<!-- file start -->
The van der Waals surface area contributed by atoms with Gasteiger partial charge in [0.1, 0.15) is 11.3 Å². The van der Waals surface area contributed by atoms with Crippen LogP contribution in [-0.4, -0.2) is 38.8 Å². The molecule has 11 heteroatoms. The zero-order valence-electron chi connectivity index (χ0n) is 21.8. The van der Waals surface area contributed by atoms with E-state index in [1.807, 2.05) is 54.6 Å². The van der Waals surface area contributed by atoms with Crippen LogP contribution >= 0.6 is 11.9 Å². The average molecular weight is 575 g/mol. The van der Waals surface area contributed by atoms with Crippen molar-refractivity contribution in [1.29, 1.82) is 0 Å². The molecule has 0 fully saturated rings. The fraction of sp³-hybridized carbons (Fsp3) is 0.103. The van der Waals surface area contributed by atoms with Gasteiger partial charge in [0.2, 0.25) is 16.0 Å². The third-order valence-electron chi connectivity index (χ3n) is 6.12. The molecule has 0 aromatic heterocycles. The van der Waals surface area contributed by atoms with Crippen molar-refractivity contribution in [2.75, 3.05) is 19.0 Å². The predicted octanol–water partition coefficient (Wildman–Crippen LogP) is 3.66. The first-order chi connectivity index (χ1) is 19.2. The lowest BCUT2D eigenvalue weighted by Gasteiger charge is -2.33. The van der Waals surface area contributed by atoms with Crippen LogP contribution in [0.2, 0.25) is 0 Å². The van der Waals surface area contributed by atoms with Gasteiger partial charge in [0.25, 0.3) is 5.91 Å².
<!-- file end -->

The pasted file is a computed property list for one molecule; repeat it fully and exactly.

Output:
The van der Waals surface area contributed by atoms with Gasteiger partial charge in [0.1, 0.15) is 11.3 Å². The van der Waals surface area contributed by atoms with Crippen LogP contribution in [-0.4, -0.2) is 38.8 Å². The molecule has 11 heteroatoms. The zero-order valence-electron chi connectivity index (χ0n) is 21.8. The van der Waals surface area contributed by atoms with E-state index in [1.807, 2.05) is 54.6 Å². The van der Waals surface area contributed by atoms with Crippen LogP contribution >= 0.6 is 11.9 Å². The average molecular weight is 575 g/mol. The van der Waals surface area contributed by atoms with Crippen molar-refractivity contribution in [1.29, 1.82) is 0 Å². The molecule has 0 fully saturated rings. The fraction of sp³-hybridized carbons (Fsp3) is 0.103. The van der Waals surface area contributed by atoms with Gasteiger partial charge in [0.2, 0.25) is 16.0 Å². The third-order valence-electron chi connectivity index (χ3n) is 6.12. The molecule has 0 aromatic heterocycles. The van der Waals surface area contributed by atoms with Crippen molar-refractivity contribution in [2.75, 3.05) is 19.0 Å². The predicted octanol–water partition coefficient (Wildman–Crippen LogP) is 3.66. The first-order chi connectivity index (χ1) is 19.2. The lowest BCUT2D eigenvalue weighted by Gasteiger charge is -2.33. The van der Waals surface area contributed by atoms with Crippen LogP contribution in [0.2, 0.25) is 0 Å². The van der Waals surface area contributed by atoms with Gasteiger partial charge in [0.25, 0.3) is 5.91 Å².